Know the Signs

Not all drivers who appear unsafe are actually drunk. Distractedness, tiredness and even failing to pay attention can cause even the safest driver to weave a little bit. So before you jump to conclusions about a driver you see, make sure you have good evidence that they are, in fact, breaking the law.

According to Mothers Against Drunk Driving (MADD), some of the signs of a drunk driver include:

Driving 10 or more mph below the posted speed limit.
Abrupt or illegal turns
Drifting in and out of traffic
Signaling that doesn’t match driving actions
Driving over the center lane marker
Slow response at traffic signals
Driving somewhere other than the road
Weaving and zig zagging across the road
Forgetting to turn on headlights
Swerving consistently while driving
Quick acceleration or deceleration
Nearly colliding with objects, the curb, or other vehicles
If you’re noticing a combination of these things, most likely you are dealing with a drunk driver. Here’s what you need to do:

Get Safe – First and foremost, get to a safe spot. Stay as far back from the vehicle as possible, or get off of the road if you can. Your safety should be your top priority, and a drunk driver is always an unsafe driver.
Take the Information – If possible, notice and remember the license plate number and the vehicle’s make, model and color. While you don’t want to put yourself in an unsafe position to get this information, you do need to try so you can get help, and the law enforcement officials will need this information. However, no matter what, your safety is your top priority.
Ignore the Driver – Don’t pass the driver or make signals to get him to pull over. He’s not in a coherent state, and he’s not going to listen to you. These types of actions simply increase your risk of being involved in a collision. Simply get the information, and then get out of the way.
Get Help – As soon as possible, pull over and dial 911. Give the operator the description of the vehicle and license plate number, if you can, as well as details about what road you are on, what intersection you are near and what direction you are traveling. Describe the driver’s behaviors that are making you suspect drunk driving. If possible, stay on the line with the dispatcher until the police arrive. This will make it easier for them to attempt to find and stop the drunk driver.
That’s it. That’s all you need to do if you see a drunk driver. However, in the heat of the moment you may feel a bit frightened and make some mistakes, so let’s cover some of the things you should never do.

What Not to Do When You See a Drunk Driver

So what should you avoid doing if you see a drunk driver? First, make sure you don’t confront the driver or try to perform a citizen’s arrest. This is very dangerous, and it’s possible that the driver is armed. An armed person who is intoxicated will act without warning and without thought, putting you at risk.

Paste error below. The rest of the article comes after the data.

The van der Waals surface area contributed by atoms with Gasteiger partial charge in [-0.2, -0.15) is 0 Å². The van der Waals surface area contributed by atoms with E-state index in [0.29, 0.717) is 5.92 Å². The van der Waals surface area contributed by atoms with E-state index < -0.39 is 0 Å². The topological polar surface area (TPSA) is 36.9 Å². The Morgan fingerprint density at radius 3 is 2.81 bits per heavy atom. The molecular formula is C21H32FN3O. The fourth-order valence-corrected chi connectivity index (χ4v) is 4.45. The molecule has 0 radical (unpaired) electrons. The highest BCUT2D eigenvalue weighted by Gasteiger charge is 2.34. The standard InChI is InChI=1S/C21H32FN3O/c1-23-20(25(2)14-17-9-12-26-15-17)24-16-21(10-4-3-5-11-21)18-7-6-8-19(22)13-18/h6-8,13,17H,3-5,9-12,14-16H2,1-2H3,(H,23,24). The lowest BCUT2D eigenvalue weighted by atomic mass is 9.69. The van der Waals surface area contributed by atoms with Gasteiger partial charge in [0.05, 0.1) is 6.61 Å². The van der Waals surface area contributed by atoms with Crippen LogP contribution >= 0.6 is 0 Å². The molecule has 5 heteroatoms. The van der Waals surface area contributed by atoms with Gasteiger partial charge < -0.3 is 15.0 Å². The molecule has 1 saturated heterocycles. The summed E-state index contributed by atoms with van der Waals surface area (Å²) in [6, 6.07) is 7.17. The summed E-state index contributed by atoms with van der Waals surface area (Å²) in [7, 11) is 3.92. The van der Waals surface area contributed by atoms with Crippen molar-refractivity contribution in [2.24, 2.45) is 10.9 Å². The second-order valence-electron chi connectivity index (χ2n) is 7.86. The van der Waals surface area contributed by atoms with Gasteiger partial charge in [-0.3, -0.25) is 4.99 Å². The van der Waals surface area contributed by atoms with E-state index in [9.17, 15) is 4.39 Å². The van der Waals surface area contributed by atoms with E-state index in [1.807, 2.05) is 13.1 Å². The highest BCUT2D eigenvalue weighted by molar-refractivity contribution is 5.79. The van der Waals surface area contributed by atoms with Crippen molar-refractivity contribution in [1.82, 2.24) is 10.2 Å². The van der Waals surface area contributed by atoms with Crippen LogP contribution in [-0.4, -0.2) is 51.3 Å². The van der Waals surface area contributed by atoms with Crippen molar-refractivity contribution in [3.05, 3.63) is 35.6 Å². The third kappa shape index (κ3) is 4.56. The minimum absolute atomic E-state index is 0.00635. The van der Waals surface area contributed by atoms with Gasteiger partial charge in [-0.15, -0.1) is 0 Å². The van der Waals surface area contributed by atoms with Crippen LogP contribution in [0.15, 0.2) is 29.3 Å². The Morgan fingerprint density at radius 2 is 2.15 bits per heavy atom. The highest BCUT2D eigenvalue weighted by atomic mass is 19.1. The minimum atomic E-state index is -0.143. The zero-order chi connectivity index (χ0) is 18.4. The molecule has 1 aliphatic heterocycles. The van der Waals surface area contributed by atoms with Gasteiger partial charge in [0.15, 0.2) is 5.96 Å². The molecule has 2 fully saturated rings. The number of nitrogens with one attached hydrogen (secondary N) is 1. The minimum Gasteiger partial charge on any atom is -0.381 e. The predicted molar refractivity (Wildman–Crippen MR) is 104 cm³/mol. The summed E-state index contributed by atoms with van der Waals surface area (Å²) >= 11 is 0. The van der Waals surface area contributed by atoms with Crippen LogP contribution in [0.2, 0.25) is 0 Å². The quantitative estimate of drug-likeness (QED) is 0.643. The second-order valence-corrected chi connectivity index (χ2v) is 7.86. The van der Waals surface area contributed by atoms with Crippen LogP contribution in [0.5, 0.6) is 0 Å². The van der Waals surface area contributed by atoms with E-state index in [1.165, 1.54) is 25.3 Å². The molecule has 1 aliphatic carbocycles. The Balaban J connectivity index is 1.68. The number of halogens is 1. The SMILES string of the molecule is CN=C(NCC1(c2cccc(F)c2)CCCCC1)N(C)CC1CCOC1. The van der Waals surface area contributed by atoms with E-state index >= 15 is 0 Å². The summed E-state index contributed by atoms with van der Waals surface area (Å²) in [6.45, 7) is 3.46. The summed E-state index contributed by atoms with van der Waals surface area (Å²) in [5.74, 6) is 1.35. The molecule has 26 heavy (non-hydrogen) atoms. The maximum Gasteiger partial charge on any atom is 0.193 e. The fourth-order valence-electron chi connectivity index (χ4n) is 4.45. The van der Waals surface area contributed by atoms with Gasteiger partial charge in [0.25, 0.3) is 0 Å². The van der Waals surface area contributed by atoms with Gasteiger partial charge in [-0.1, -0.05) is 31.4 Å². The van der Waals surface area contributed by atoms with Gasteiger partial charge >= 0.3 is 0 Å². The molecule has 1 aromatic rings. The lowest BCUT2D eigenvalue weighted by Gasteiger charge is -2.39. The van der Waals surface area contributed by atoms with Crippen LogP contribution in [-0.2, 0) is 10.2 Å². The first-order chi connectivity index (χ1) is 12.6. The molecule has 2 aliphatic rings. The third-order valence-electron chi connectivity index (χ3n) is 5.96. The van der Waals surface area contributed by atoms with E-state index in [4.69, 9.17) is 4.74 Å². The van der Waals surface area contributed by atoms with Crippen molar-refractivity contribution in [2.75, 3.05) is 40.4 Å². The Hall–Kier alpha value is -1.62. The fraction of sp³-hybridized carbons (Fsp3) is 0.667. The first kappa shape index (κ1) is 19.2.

It’s also possible that you’re seeing a tired or distracted driver, not a drunk driver. Only the police have the right equipment to test for alcohol on the side of the road, and you don’t want to end up in an altercation over something less serious.

You also don’t want to engage a drunk driver because the officer on the scene needs to see the driver’s driving behavior to create a case against them. Call the authorities, help them locate the driver, and then sit back and let them do their job.

Next, make sure that you don’t try to speed up and pass the drunk driver. Unless the driver’s going incredibly slow, speeding up and trying to pass puts you at higher risk for an accident, because the driver could suddenly speed up and come at you from behind. It’s better to stay behind the drunk driver, where you can see them, until you can get off the road completely.

Lastly, don’t ignore the situation. Drunk drivers are a leading cause of fatal car accidents, and failing to do your part to alert the authorities means everyone else on the road is at risk. Let the authorities know what you’ve seen, then let them do your job and stop the drunk driver from putting others at risk.

Remember, drunk drivers are going to happen, and you need to be prepared. With this checklist, you will know exactly what to do the next time you’re faced with a drunk driving scenario.
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Veeru passed today at Allison Park!
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Reed is Rankin real high on the list. He passed his exam with a perfect score in Penn Hills.
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Jia passed at Penn hills.
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Cornelia passed at Penn Hills today.
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Davonte passed and received his completion certificate today
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Congratulations to April, she passed her test today!
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Joshua passed today! Congratulations!